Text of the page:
As an American call center worker, have you ever been made to feel bad or guilty for taking a day off due to an illness – despite having a doctor’s note to prove your sincerity? I was amazed to find out that this is impossible for German workers who are guaranteed from the government unlimited PAID sick days. Not only has the nation not fallen into a pit of apathy and laziness, they are far more productive and have far less health issues than the average American.
Have you ever felt that your opinion was unwelcome, your voice was silenced, or that you were not allowed to express your opinion – especially when is has any element of disagreement or dissent? German call center workers have a voice that is protected by the union. They are given the freedom to express when they feel subjected to unfair expectations. The German call center worker has a voice and has an advocate for that voice every single day. Management is not allowed to dictate the terms to which an employee expresses discontent.
Have you ever felt like a private meeting with management was devised to intimidate, threaten your job, or simply display the level of power dynamics in play between a regular worker and management? This type of intimidation tactic would never be allowed in a German call center. Management is required to allow a union representative be included in any conversations having to do with performance evaluation. A worker cannot be reprimanded in private, the worker always has the right to have a union representative not only present, but also as an advocate fighting for the rights of the worker.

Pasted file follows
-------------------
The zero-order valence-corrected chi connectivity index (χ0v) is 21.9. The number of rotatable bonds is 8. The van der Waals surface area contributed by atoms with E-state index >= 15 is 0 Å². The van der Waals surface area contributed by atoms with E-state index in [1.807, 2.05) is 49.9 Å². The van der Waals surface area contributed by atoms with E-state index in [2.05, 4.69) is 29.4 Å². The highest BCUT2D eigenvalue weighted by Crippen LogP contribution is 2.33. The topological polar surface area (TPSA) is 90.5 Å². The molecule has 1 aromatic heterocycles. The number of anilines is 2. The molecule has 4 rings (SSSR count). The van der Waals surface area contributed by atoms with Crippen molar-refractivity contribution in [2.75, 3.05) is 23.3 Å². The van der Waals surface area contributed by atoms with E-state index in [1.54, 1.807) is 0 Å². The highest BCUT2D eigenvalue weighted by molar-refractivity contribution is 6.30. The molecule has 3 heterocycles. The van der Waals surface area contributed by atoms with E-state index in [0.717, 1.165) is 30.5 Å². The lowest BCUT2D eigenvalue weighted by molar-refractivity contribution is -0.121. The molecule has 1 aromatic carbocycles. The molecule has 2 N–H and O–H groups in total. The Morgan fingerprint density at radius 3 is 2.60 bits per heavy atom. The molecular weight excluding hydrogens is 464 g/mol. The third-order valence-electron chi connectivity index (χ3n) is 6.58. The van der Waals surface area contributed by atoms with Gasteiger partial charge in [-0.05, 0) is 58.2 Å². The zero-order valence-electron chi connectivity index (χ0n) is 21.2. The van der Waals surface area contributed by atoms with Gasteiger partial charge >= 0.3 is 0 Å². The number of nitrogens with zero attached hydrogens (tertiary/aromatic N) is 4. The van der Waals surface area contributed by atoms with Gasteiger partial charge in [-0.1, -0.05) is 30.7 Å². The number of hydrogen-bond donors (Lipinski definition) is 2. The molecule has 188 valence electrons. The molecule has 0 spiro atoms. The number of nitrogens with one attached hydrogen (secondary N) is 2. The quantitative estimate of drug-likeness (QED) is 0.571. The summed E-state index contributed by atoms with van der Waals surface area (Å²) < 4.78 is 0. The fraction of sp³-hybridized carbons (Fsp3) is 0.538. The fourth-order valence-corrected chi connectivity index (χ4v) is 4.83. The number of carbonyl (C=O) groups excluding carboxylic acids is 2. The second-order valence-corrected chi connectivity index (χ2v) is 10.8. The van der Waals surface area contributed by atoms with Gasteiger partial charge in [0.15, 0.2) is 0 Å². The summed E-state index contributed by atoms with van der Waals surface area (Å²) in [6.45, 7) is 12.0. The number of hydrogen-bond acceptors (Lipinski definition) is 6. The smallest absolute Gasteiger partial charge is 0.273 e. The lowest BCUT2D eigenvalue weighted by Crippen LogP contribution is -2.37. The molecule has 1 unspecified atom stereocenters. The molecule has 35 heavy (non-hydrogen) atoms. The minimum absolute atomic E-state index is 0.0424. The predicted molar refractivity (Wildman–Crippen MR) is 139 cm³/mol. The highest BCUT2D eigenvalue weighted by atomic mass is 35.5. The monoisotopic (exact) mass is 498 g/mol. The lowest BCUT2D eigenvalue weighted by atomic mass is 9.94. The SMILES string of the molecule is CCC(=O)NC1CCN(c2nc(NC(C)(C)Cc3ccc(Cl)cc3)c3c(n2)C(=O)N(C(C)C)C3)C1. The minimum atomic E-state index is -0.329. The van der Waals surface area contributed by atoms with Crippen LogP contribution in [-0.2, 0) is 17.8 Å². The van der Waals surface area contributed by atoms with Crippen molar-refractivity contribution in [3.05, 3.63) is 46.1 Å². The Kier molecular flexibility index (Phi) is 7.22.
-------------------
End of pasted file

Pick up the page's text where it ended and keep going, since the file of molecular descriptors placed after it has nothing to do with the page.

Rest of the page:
Can you imagine always having access to a person who only cares about your best interest in the workplace? Can you imagine a company being held accountable for their treatment of workers? Can you imagine being paid appropriately as a valued worker with a very particular set of skills and abilities? This is all possible – it happens every day for our colleagues at Deutsche Telekom. It can happen at T-Mobile and every call center in the USA, but it will never happen without a strong union representation. The corporations will never simply hand over respect. They must be pressured; the workers must unite and demand what they deserve.
There were so many eye opening experiences during my short time in Germany, and far too many to accurately and concisely relate. Perhaps the most important thing I learned from our German colleagues was that they were not embarrassed to work at a call center. They did not feel demeaned or belittled for their profession. It was a respectable job with an income that was capable of raising a family. It is not uncommon to have a person grimace or make a face when you tell them you work at a call center. Those who do not work within our profession have a very hard time imagining what it would be like to work at such a low paying, demeaning, and undervalued job. Where does this opinion originate? It originates from us. We give that impression to the world through our friends and family. It doesn’t have to be that way. I’ve seen a better way. Ver.di and CWA have shown me that better way. I have seen firsthand what is possible when a company is held to higher standards. I have witnessed the demeanor and appearance of a call center worker who is proud – a call center worker who feels respected and worthwhile – a call center worker who demands the respect that they so desperately deserve. We deserve this same respect. It is not too much to ask for from our management and leadership. We all deserve better.